The main cause of the crisis is the reduced influx of economic aid from Arab countries. According to Salam Fayyad, "the donor countries have guaranteed our government... the following aid: in 2008, $1.8 billion; in 2009, $1.3 billion; $1.1 billion in 2010; and in 2011, $970 million. However, some of the donor countries have not met their commitments, especially in the past two years [2010 and 2011], causing an increase in the deficit, which has turned into a financial crisis that has prevented the government from paying its employees for the first time in four years."[12]

Realizing that funds from donor countries would not continue indefinitely, Fayyad has worked to gradually reduce the PA's dependence on the donor countries, in an effort to wean it off foreign aid by 2013. This policy has helped to halve its dependence on these countries; in 2008 it dipped to $1.8 billion, and this year, 2011, it decreased still further, to $970 million.[13]

The July 26, 2011 Arab League Summit[14]

Fayyad's efforts to gradually reduce PA dependence on aid were aimed at avoiding liquidity problems: "Our plan determines that we must end the budgetary dependence on foreign aid. We have made strides in that direction, but the cessation of aid transfer from some of the donor countries has caused a crisis."[15]

Fayyad attempted to deal with this new situation by reducing dependence on aid faster than planned. He stated: "The lack of foreign aid that caused this grave crisis requires a reexamination of... the initial estimates regarding fiscal policy in the past two years. We must submit plans and ideas that will hasten the end of dependence on foreign aid to fund ongoing expenses."[16]

On the other hand, economist Dr. Nasser 'Abd Al-Karim noted that the Palestinians could not possibly achieve total economic independence, since their economy is dependent on Israel and on foreign aid: "These two elements control 90% of the Palestinian economy. Eighty percent of income depends on unreliable [foreign elements]; $120 million comes from Israel and $100 million comes from donor countries. In effect, we have no control over $220 million. We only control $50 million."[17]

Fayyad estimated that a Palestinian reconciliation could ease the crisis, saying: "The income situation can improve by at least 25% if we complete and implement the reunification of the homeland, since we currently have no income from Gaza – only expenses."[18]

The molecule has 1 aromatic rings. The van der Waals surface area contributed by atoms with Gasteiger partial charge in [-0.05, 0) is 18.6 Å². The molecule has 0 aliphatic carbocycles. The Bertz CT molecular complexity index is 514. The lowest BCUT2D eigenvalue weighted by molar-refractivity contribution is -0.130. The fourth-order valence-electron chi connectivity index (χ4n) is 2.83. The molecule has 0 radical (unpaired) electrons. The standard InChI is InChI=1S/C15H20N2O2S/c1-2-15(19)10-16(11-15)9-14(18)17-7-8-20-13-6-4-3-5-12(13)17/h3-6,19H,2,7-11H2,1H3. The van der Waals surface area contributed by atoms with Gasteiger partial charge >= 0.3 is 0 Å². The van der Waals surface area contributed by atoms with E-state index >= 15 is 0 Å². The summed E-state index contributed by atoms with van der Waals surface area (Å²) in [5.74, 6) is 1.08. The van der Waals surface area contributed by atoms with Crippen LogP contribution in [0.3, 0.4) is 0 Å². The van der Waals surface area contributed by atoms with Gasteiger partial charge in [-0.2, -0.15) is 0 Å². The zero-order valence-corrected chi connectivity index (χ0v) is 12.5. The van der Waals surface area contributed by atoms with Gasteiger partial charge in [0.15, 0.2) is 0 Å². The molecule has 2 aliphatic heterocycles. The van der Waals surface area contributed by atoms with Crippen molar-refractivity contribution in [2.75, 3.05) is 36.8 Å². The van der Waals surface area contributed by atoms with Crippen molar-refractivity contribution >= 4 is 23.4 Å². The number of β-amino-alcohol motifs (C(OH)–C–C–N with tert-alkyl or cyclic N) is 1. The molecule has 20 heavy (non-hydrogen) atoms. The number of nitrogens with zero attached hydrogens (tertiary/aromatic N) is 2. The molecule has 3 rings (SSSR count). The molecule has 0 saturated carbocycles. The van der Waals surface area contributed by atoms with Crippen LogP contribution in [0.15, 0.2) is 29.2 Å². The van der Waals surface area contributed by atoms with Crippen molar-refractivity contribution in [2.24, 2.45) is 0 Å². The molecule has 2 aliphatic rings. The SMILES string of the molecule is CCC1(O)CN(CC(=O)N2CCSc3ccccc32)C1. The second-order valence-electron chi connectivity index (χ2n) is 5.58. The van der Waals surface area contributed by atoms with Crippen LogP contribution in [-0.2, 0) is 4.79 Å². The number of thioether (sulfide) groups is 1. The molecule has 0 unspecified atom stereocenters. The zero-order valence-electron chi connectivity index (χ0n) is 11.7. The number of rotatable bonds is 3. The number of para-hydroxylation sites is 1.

Waste in Government Institutions

The London daily Al-Hayat cited experts who believe that "the financial crisis in the PA was caused by employing people based on political considerations, [a practice] which began in Arafat's day and gave rise to an overabundance of manpower." According to the daily, "Arafat saw power as a tool to solve unemployment in a poor society under siege and occupation. The number of PA employees has reached 180,000, but over the past four years Fayyad has reduced it to 151,000, by canceling fictitious jobs and forcing a large number of security personnel into retirement."[19]

One of the main problems facing the Palestinian economy is the multitude of employees in apparatuses and bodies that contribute nothing to production. Gaza economist Dr. Farouq Dawwas told the weekly Al-Bayader Al-Siyasi: "In an attempt to improve the economic situation in the early years, the PA decided to forgo the Israeli job market as much as possible, and employed some 25% of [Palestinian] manpower... but not in fields such as industry or agriculture. True, many of them were employed in education, healthcare, and workplace safety, which serve the manufacturing sector, but the majority of them worked in non-manufacturing sectors, especially the many security apparatuses..."[20]

Muhammad Abu 'Alan, columnist for a website close to the PLO, pointed at the need to cut government spending. He called to "reduce the number of ministers to a minimum; stop tens of thousands of dollars in grants and aid to officials and their families, as is indicated by a recent investigative report...; stop official travel by PA employees and junior officials that costs the treasury hundreds of thousands of dollars...; stop benefits for PA officials so that the minister and his deputy and other officials live off their paychecks like junior clerks do; build offices for official Palestinian institutions to end [these institutions' use of] rented [property], which has been widespread since the PA was established; eliminate officials' personal security details and the fleets of vehicles that accompany them...; put an end to corruption, bring the corrupt to justice, and restore everything they stole and the public funds they embezzled."[21]

Workers Union Deputy Chairman Mu'ein 'Insawi called on the PA government not to lease additional cars for ministers who already owned vehicles, and to stop funding haberdashery for ministers, which cost approximately NIS10,000 per month."[22]

Insufficient Tax Revenue and Failure to Pay Taxes

'Ali Al-Khalili, an official in the Palestinian Information Ministry and columnist for the PA daily Al-Ayyam, leveled harsh criticism both at the PA government and at Palestinian residents for not meeting their responsibility to pay taxes, to the detriment of the PA's revenues: "The PA must improve its administrative function, and especially enforce the tax law... The residents must also understand that their right to full residency is dependent on their meeting their obligations in full."[23]

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The PA's Economic Growth is Illusory